Judicial inquiry into insulation dominated by election campaign politics

Australia’s conservative opposition leader, Tony Abbott, has announced that he intends to conduct a judicial inquiry into the government’s handling of the home insulation program (HIP) that resulted in the deaths of four workers in Queensland and New South Wales in 2009 and 2010. Such a call would, normally, be very welcome but the timing … Continue reading “Judicial inquiry into insulation dominated by election campaign politics”

First prosecution announced over insulation-related deaths

Queensland’s Department of Justice and Attorney-General has announced that an insulation installation company will be charged with offences under its safety legislation due to the death of an employee.  This is the first safety prosecution related to the Government’s , failed,  job creation scheme. According to a media statement issued late on 5 May 2010, “QHI Installations Pty Ltd … Continue reading “First prosecution announced over insulation-related deaths”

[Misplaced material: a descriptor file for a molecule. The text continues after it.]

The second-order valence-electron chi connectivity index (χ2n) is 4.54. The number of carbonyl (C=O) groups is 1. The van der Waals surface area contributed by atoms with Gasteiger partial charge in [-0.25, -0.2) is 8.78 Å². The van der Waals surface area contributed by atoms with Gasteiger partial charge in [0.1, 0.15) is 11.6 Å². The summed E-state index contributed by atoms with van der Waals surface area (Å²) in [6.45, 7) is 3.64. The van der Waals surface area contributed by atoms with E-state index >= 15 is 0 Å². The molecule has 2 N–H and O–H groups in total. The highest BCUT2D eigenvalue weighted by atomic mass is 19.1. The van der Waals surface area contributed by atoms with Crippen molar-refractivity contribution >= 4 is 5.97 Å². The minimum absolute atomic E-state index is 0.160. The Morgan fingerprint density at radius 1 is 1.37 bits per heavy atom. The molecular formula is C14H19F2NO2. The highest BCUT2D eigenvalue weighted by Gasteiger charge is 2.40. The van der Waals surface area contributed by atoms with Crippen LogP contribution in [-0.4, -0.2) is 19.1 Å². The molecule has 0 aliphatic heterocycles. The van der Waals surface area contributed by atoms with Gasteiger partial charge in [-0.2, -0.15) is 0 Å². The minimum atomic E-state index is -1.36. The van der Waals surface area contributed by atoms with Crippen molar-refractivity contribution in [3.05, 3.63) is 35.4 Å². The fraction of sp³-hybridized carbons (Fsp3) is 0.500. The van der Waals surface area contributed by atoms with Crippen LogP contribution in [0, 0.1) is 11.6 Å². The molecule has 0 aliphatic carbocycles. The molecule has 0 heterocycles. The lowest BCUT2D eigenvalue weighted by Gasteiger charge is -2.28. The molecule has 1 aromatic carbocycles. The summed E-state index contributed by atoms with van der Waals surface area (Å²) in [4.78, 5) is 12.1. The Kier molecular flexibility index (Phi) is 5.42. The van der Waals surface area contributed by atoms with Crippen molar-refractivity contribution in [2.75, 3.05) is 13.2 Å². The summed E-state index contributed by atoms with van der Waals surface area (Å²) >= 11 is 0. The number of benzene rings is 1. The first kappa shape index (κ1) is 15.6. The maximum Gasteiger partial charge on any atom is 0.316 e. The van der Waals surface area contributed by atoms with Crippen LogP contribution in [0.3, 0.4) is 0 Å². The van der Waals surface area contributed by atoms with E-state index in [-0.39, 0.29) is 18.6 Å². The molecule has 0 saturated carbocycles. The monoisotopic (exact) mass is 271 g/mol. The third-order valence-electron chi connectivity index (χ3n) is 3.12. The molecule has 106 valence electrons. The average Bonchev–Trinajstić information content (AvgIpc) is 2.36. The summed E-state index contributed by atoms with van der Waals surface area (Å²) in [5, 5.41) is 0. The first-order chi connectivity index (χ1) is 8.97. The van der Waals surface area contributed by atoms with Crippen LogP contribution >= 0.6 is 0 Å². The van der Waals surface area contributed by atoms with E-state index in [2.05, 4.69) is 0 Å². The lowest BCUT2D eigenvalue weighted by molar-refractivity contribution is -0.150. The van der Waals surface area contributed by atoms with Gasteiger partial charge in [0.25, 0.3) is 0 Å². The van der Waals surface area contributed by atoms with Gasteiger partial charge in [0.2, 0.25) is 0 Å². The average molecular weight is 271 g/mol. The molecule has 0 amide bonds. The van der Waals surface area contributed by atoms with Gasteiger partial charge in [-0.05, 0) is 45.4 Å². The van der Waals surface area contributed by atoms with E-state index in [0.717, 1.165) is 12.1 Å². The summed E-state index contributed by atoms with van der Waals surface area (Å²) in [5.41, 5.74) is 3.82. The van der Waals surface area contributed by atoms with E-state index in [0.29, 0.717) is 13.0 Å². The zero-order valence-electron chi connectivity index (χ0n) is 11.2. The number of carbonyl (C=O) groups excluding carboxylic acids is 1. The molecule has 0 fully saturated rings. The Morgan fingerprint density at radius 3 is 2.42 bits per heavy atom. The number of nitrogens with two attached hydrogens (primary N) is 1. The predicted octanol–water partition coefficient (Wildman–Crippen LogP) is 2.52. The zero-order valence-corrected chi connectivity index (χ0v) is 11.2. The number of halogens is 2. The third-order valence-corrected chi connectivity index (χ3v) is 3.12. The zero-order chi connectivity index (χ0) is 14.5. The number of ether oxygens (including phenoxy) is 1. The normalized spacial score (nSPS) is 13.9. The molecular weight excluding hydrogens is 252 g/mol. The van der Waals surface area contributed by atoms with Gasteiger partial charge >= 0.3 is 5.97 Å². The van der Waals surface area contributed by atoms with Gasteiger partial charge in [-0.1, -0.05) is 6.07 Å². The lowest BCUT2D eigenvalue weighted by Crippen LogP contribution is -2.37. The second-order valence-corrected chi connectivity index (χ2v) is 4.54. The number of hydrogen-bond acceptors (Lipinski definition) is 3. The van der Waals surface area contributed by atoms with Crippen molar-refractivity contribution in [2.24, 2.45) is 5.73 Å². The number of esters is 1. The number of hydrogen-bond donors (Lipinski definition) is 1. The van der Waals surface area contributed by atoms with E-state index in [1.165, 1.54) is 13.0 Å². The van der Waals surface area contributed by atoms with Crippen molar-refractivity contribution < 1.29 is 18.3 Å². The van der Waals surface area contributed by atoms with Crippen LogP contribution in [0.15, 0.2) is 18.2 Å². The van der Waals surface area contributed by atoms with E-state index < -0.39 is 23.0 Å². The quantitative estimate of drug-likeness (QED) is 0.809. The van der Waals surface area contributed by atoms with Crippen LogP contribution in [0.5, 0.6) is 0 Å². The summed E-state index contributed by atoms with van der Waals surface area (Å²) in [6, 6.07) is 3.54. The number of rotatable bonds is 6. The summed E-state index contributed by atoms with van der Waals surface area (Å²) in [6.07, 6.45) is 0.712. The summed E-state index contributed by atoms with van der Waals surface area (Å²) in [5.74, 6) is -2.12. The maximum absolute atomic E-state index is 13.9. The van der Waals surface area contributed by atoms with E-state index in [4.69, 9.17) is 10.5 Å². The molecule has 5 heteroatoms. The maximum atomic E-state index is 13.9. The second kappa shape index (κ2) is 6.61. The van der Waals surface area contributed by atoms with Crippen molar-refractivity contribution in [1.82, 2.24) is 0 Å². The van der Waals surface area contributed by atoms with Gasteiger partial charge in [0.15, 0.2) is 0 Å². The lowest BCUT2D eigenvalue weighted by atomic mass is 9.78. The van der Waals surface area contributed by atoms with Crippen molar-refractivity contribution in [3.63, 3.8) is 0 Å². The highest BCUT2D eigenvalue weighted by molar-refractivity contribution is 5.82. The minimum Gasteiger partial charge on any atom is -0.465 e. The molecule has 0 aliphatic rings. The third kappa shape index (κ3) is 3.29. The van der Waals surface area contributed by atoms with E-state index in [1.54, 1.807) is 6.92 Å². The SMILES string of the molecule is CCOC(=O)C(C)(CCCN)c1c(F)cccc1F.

Public relations, OHS and a workplace death

In October 2009, Matthew Fuller was electrocuted while installing metal foil insulation in the roof of a house in Queensland.  He was a subcontractor for a registered insulation installation company called Countrywide Insulation. Countrywide and its owner have been heavily criticised in the Australian media.  But Countrywide has “hit back” at critics with a media release on 16 February 2010, the only content on its webpage.  The … Continue reading “Public relations, OHS and a workplace death”

Small business OHS shortcomings

The home insulation debate in Australia is fragmenting.  Workplace safety is one of the chunks of debate heading in an unknown direction (political safety goggles anyone?)  The Australian newspaper included an article on 19 February 2010 that, although coming from the insulation sector, illustrates a dominant misunderstanding by small businesses. The proprietor has run many businesses in a range of … Continue reading “Small business OHS shortcomings”